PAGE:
Caught Up In the Dominance of the English Language
Our legs dragged as we approached the traditional Indonesian restaurant, known as a warung, at the end of the street. Smokey grey fumes swirled from an open wok, behind which sat a small woman perched on the edge of a stool. Alerted by the footsteps of prospective customers, she glanced up momentarily from her work.
Having just come off a flight followed by a two-sohour car ride into the outskirts of Canggu, Bali, I hadn’t yet had a chance to learn any Bahasa Indonesia. A cheery “hello!” was the best I could offer in return. My stomach growled in anticipation, but didn’t take long to silence once I had received my steaming bowl of nasi goreng.
Upon finishing my meal I had fumbled clumsily with my currency. This was followed by a lengthy exchange of awkward smiles before the woman counted our money for us and took what we owed. It was a classic tourist-meets-local-for-the-first-time situation: clunky and eventually communicated through gestures.
As we left, I instinctively called out, “Have a nice day!”
The owner said nothing but let out a brazen cackle. I joined in and laughed with her as if we were laughing together, but I was aware that the joke was on me. I wasn’t offended. Our interaction only compelled me to come back, prepared this time with my soon-to-be acquired Bahasa Indonesia skills. My vision was this: we would exchange pleasantries and I would order from the menu using not one word of English and – instead of inciting laughter – it would draw praise.
For many native English speakers, learning a foreign language is viewed through a lens that is primarily self-serving. We are told that being well-rehearsed in the language of a country we’re visiting will make our experience infinitely easier. Ordering from a menu, navigating foreign cities and combatting an emergency are just some of the short-term benefits, not to mention that long-term commitment to studying another language boosts our employability and capacity to learn. Sounds good, right?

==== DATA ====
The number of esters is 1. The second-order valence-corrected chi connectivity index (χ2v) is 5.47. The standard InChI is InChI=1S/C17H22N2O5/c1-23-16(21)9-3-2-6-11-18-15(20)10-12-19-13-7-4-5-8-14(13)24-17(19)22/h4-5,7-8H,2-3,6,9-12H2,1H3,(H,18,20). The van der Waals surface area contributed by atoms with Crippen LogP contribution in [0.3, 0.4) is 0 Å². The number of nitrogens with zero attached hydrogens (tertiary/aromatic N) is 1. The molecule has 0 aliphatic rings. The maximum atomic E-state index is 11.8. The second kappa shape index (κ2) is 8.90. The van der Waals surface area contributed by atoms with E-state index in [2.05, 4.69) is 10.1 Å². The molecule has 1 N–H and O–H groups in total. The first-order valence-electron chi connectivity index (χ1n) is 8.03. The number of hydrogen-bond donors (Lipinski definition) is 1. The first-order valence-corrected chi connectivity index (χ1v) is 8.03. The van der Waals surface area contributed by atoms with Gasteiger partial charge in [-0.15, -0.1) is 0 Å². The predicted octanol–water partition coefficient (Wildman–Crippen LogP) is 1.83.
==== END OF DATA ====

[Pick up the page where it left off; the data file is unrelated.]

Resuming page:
But what about the people on the other side? Is there more to it than our own interests? Language is far from just a facilitator for our own accessibility. It’s important to bear in mind that aside from providing various personal benefits, the motivation for learning a foreign language should be equally concerned with paying respect to the culture of the country you’re visiting.
English can mistakenly be perceived as superior, and it’s easy to take for granted that the rest of the world caters heavily to it. Perhaps we are not aware of the magnitude of concessions made for us, which has contributed to a subconscious disregard for non-English languages.
The criticism SBS reporter Lucy Zelić faced when she made a deliberate effort to correctly pronounce the names of players in the World Cup exemplified how insensitive we can be to the foreign lexicon, and sent a pretty clear message that Australia’s attitude towards language lacks integrity. For those who missed it, Zelić articulated the players’ names with the intended pronunciation; that is, how they would be pronounced in the country of their origin. Her efforts were received unfavourably, and many took to Twitter to openly declare their frustration: “It is just me, or is Lucy Zelic fucking annoying when she speaks?”, “Lucy Zelic’s over-pronunciation of foreign names is insufferable”, “Lucy needs to stop using an accent…pls no…just stop” and “Can’t wait for month of Lucy Zelic over pronouncing foreign players in a fake accent’” were just a few of the comments made amidst a loud chorus of disapproval, and demonstrated that the manner with which we treat foreign languages can be ignorant at the worst of times, and tolerant at best.